Contextual advertising examples

So, what does contextual advertising look like in real life? Here are three examples of where you might come across them on the internet.

1. Video ads

As we mentioned earlier, YouTube uses contextual advertising quite a bit. For example, if you watch videos on home improvement or do-it-yourself projects, you’ll probably see ads for tools or stores that sell home improvement supplies.

2. Behavioral ads

Behavioral ads are another common form of contextual advertising, although they represent somewhat of a twist in that they appear based on user behavior rather than strictly the content.

If you’ve been viewing a lot of videos about project management software, for example, you may start noticing ads for project management software solutions popping up in all sorts of videos. Basically, the algorithm says, “you’ve shown an interest in this topic in the recent past, so we’ll keep showing ads to you regardless of the content you’re reading or viewing now.”

A YouTube video showing an ad for software.

This ad for monday.com on a video about a completely different topic based on the user’s video-watching history is an example of both video ads and behavioral ads. Source: youtube.com.

3. Native ads

Native advertising is when a company writes a piece of content for a website that advertises its product. This content is designed to look less like an ad and more like the website’s regular content to prompt the reader to actually read it instead of ignoring it. Some websites will go further and produce the article themselves in order to get a commission from sales via affiliate marketing.

Articles on the A.V. Club website.

The “Best Deals of the Day” section displays articles that are actually ads for products. Source: avclub.com.


Your business needs a well-rounded marketing campaign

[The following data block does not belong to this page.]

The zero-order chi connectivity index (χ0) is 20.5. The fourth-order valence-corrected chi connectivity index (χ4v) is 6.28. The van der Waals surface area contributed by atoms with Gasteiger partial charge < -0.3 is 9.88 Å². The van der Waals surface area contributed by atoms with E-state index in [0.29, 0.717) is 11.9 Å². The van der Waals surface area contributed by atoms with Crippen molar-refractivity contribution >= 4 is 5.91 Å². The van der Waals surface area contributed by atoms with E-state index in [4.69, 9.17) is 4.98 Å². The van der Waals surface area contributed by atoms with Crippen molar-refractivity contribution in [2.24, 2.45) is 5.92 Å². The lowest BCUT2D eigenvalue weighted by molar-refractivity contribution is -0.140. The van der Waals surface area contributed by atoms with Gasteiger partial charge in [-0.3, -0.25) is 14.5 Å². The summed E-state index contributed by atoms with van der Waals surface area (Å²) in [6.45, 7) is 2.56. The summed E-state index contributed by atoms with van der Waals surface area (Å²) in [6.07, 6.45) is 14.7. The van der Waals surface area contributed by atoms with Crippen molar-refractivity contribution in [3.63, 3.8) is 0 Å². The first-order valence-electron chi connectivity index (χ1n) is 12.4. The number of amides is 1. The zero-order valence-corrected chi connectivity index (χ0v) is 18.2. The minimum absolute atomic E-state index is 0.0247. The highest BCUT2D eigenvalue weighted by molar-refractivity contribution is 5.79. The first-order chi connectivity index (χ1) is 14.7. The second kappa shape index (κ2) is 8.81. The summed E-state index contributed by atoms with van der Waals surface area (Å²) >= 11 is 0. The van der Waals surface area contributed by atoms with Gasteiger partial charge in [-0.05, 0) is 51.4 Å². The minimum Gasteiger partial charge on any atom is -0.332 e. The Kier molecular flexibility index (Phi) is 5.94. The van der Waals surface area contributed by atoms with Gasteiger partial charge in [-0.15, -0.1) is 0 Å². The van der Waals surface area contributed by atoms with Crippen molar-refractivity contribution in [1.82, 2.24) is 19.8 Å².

Contextual traffic is an excellent way to increase your revenue, but it’s one of many marketing channels you should be using if you want to build a successful business.

Here are some other areas you should explore as you build out a comprehensive marketing and advertising strategy for your business:

  • Display advertising: As the name implies, display advertising simply refers to an ad on websites, apps, or social media that uses graphics, video, or some other visual element to deliver a brand message to the target audience. Contextual advertising typically involves display ads, showing them near similar content in order to better capture the attention of the consumer. You should explore all display advertising possibilities, from interactive ads to videos to interstitials — a wide range is available to your business.
  • Programmatic advertising: Programmatic advertising is when companies use software to buy digital advertising instead of traditional methods like proposals and negotiation. This form of advertising relies on algorithms to determine where ad money would be used most efficiently using some key performance indicators. There's some overlap between programmatic and contextual advertising — the key difference is that while contextual focuses on content, programmatic gets more specific by dissecting the audience and focusing on certain websites or apps.
  • OTT advertising: OTT or over-the-top advertising is similar to typical TV ads, but they are used for streaming media platforms. These ads are typically unskippable and have increased in popularity with the growth in streaming services. Unlike contextual advertising, it targets a broad cross-section of customers like a typical TV ad.

It’ll take some trial and error before you find the right marketing strategy for your business. Collect extensive data about your marketing efforts so you can spot trends and identify areas where things are going well and where you’re probably wasting money. With a focused and agile approach, your business will eventually find the sweet spot.

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Suzanne Frey, an executive at Alphabet, is a member of The Motley Fool’s board of directors. The Motley Fool owns shares of and recommends Alphabet (A shares). The Motley Fool has a disclosure policy.